Your latest album, Unden!able,  is filled with different emotions. Anger, depression, feelings of betrayal, … seemed to be key in the production of it. It’s like you’re building further on what you left behind in your previous bands. Was this intentional?
When I started singing, it all started in that band and that’s the only way I really truly know how to express myself. So I think I don’t really have to hide from myself. I brought myself from what I did in Mudvayne to Hellyeah now. I’m just being me. It’s not like I’m trying to pull Mudvayne to Hellyeah. I’m just trying to get back to being me and that’s me singing the way I sing, getting emotional as I am, getting blood spit in my face. That’s what I like, that’s truly what I feel in my heart when I’m bent over on that box and I got my head in my hands, I’m living that moment. It’s so fucking real. I’m just carrying on that torch that was passed onto me from those metalbands I grew up listening to and seeing the way that they did it. Everybody is influenced by somebody and it’s always been that way since the beginning.

Just like your previous album, Blood for Blood, the songs are more serious than other Hellyeah tracks such as “Alcohaulin’ Ass”. Is the band trying to reinvent itself by steering away from “party songs”?
Exactly. It’s not really me anymore. I like taking this band seriously. It fills the void and I need this music to survive. I need the people to continue to support metal music in order to survive. We are no more important than the person standing in front of us in that crowd. That crowd has so much power and I feel that that’s what my job is… to empower those people to be themselves, to believe in themselves and to be whatever they want to be. I’m so appreciative of all the support we get and all the people that are finally knocking down the wall between Hellyeah and our previous bands that are Pantera and Mudvayne and just accepting it for what it is. That’s hard to do because people are very emotional about their music. There’s a lot of emotions attached to it so I understand their frustration. But I see that it’s beginning to get accepted since everybody in the band is bringing what they played in their past to Hellyeah. That was exciting for me to have that realization of not wanting to hide from myself, to be who I am, to not care about being judged. Like I said, all I can do is do my best at what I do and try to encourage and motivate people to give us a shot and empower people to be who they are. But I want Vinnie to be my hero drummer. I saw that band and was like “damn”. Dime is one of my biggest life influences. The way he carried himself was huge. It was humble. He would give his shirt off his back to anyone, talk to anyone, he would never shine anyone. He wasn’t like that and that’s what metal is all about.

photo credit David Jackson

What do you think keeps metal alive?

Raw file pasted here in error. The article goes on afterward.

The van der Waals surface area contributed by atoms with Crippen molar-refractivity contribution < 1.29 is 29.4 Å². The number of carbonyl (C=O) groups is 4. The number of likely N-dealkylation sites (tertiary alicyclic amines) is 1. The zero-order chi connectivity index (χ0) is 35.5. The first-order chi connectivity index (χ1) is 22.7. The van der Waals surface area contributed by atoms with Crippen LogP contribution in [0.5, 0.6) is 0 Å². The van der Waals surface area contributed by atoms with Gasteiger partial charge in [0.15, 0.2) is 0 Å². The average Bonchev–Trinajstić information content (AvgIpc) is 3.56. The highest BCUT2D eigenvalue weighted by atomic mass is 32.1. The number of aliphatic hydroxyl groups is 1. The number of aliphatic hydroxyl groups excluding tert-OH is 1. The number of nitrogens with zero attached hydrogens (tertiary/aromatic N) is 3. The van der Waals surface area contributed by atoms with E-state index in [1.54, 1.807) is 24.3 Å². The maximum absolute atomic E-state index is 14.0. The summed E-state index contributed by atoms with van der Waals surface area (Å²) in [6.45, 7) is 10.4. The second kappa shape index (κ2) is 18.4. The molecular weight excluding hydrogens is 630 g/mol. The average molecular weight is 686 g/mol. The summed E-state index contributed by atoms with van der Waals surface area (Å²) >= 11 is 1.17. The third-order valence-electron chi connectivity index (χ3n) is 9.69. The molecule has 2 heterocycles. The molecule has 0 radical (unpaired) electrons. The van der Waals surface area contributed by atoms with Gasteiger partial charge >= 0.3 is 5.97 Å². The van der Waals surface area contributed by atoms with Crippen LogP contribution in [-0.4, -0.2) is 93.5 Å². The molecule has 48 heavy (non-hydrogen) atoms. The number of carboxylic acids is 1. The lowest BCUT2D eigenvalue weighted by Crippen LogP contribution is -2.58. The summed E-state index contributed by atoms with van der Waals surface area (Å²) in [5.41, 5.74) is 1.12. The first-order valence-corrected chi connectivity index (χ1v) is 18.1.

We’re all one big family. Looking down from that stage at a moshpit and seeing everyone get knocked out and stuff and seeing the dude that did it stop, put his hand out and help the dude up… It’s just the unity and the community that to me are the really cool things about metal. The relationship between the bands and the fans. I don’t even really call them fans. Fans are more fanatic. I believe in a level playing field and that’s how we survive. Like I said, it’s my job to empower people, I want people to know that they empower me. It really is a give and take situation and there is circumvention with energy going on. They scream, we play harder and there’s real beauty in that. It’s a family bond. Taking care of one another and to get comfortable in a space with people you don’t even know, all because of the music. That, to me, is the essence of metal.

Talking about the fans, what has the response been like to the last few albums where you’ve been getting more serious?
It’s been great. I mean, you got to do it slick and ease people into it. A lot of people have followed us into this direction and a lot of new, more serious people, have begun to wrap their mind around what we’re doing because it’s more what they’re into. Talking about Alcohaulin’s Ass is a Dime inspired song. It’s amazing how much stuff that guy had lying around. It was just tongue in cheek, joke songs. Dime had a whole album of them. One of them was called Takes an asshole to smoke a cigarette. It was a whole song about how much he hated people smoking cigarettes around him. It’s that kind of tongue in cheek humor. We did it at the same studio that they worked in and there was definitely a sense of Dime there. It was in his garage where they did Trendkill, Rebel Meets Rebel and the Damageplan records. So yeah, there was a lot of Dime-time in that studio and I think there was still a piece of him in there. I always think he’s with us man, even on our shows I feel him there.

It must be a difficult subject to talk about after his passing in 2004..